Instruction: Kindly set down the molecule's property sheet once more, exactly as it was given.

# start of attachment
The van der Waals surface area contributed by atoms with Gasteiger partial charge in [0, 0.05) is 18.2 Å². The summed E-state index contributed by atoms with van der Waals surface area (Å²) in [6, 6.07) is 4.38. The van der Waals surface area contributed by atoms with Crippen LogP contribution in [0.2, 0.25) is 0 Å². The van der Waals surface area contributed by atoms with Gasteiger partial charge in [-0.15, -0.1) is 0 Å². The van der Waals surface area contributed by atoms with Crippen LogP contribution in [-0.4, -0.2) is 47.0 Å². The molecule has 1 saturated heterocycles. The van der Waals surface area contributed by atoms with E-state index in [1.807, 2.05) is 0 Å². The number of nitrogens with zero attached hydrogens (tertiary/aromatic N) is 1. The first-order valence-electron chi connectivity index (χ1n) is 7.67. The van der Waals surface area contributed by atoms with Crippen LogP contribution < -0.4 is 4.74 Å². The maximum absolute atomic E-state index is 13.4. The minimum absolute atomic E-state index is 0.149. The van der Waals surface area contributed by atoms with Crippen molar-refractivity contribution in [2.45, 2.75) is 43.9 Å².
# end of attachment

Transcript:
The van der Waals surface area contributed by atoms with Gasteiger partial charge in [0, 0.05) is 18.2 Å². The summed E-state index contributed by atoms with van der Waals surface area (Å²) in [6, 6.07) is 4.38. The van der Waals surface area contributed by atoms with Crippen LogP contribution in [0.2, 0.25) is 0 Å². The van der Waals surface area contributed by atoms with Gasteiger partial charge in [-0.15, -0.1) is 0 Å². The van der Waals surface area contributed by atoms with Crippen LogP contribution in [-0.4, -0.2) is 47.0 Å². The molecule has 1 saturated heterocycles. The van der Waals surface area contributed by atoms with E-state index in [1.807, 2.05) is 0 Å². The number of nitrogens with zero attached hydrogens (tertiary/aromatic N) is 1. The first-order valence-electron chi connectivity index (χ1n) is 7.67. The van der Waals surface area contributed by atoms with Crippen LogP contribution < -0.4 is 4.74 Å². The maximum absolute atomic E-state index is 13.4. The minimum absolute atomic E-state index is 0.149. The van der Waals surface area contributed by atoms with Crippen molar-refractivity contribution in [2.45, 2.75) is 43.9 Å².